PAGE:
MKSAP Quiz: 3-day history of dysuria

A 26-year-old man is admitted to the emergency department with a 3-day history of dysuria with yellow urethral discharge.

On physical examination, temperature is 37.3 °C (99.1 °F), blood pressure is 120/70 mm Hg, pulse rate is 82/min, and respiration rate is 12/min. There are purulent secretions noted at the urethral meatus. No tenderness of the epididymis, spermatic cords, or testes is noted.

A Gram stain of the urethral discharge is shown.

Photo  American College of Physicians
Photo © American College of Physicians

Which of the following is the most appropriate treatment?

A. Azithromycin
B. Cefoxitin
C. Ceftriaxone and azithromycin
D. Ciprofloxacin and azithromycin

Reveal the Answer

Answer and critique

The correct answer is C: Ceftriaxone and azithromycin. This question can be found in MKSAP 16 in the Infectious Disease section, item 83.

The most appropriate treatment is ceftriaxone and azithromycin. This patient presents with symptoms and signs consistent with urethritis, including laboratory findings indicating intracellular gram-negative diplococci visualized on a Gram stain of urethral discharge. If available, Gram stain results are extremely useful in the evaluation of men with symptomatic gonococcal urethritis because more than 95% of patients have this finding. Ceftriaxone is the preferred treatment option. Patients with gonococcal urethritis (or cervicitis) should also be treated for possible chlamydial infection because the risk of coinfection is high. Consequently, a single dose of azithromycin plus ceftriaxone should be given to this patient.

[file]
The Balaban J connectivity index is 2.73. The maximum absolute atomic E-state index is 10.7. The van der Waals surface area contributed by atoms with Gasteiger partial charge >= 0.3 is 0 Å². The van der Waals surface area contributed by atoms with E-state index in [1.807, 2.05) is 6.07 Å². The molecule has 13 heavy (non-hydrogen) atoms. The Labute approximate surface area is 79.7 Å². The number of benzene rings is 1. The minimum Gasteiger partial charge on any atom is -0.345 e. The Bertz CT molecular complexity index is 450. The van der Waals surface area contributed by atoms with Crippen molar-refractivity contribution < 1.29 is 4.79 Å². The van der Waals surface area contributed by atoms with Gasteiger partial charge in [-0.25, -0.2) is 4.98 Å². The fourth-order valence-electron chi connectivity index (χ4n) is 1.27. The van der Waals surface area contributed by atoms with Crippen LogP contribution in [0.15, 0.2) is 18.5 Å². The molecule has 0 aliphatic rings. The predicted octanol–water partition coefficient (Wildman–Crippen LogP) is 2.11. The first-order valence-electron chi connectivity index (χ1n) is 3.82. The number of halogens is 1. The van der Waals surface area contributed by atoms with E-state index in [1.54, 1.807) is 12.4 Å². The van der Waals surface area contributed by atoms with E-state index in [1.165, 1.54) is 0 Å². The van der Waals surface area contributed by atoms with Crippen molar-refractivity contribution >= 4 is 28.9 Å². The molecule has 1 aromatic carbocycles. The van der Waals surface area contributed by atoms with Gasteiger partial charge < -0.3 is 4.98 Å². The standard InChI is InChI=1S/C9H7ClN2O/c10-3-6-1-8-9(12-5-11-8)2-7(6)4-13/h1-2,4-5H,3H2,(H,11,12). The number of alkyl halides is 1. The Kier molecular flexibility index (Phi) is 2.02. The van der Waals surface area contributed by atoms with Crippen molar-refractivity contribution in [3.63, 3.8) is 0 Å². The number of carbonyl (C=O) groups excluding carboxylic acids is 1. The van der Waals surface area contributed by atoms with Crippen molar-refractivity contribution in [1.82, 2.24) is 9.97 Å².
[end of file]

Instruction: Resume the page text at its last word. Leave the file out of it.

A high (2-g) dose of azithromycin may be sufficient for treating infection with Neisseria gonorrhoeae and also Chlamydia trachomatis but is limited by the high frequency of gastrointestinal side effects, increasing resistance, and expense associated with such use.

Cefoxitin has activity against penicillinase-producing N. gonorrhoeae but would not be effective in a single dose without the simultaneous administration of probenecid. In addition, it would fail to cover possible coinfection with C. trachomatis.

The combination of ciprofloxacin and azithromycin would not be adequate therapy for this patient. Strains of gonorrhea have become increasingly resistant to fluoroquinolones in recent years; consequently, fluoroquinolones such as ciprofloxacin are no longer recommended for treatment of these infections.

Key Point

  • Patients with gonococcal urethritis (or cervicitis) should also be treated for possible coinfection with chlamydial infection with ceftriaxone plus a single dose of azithromycin.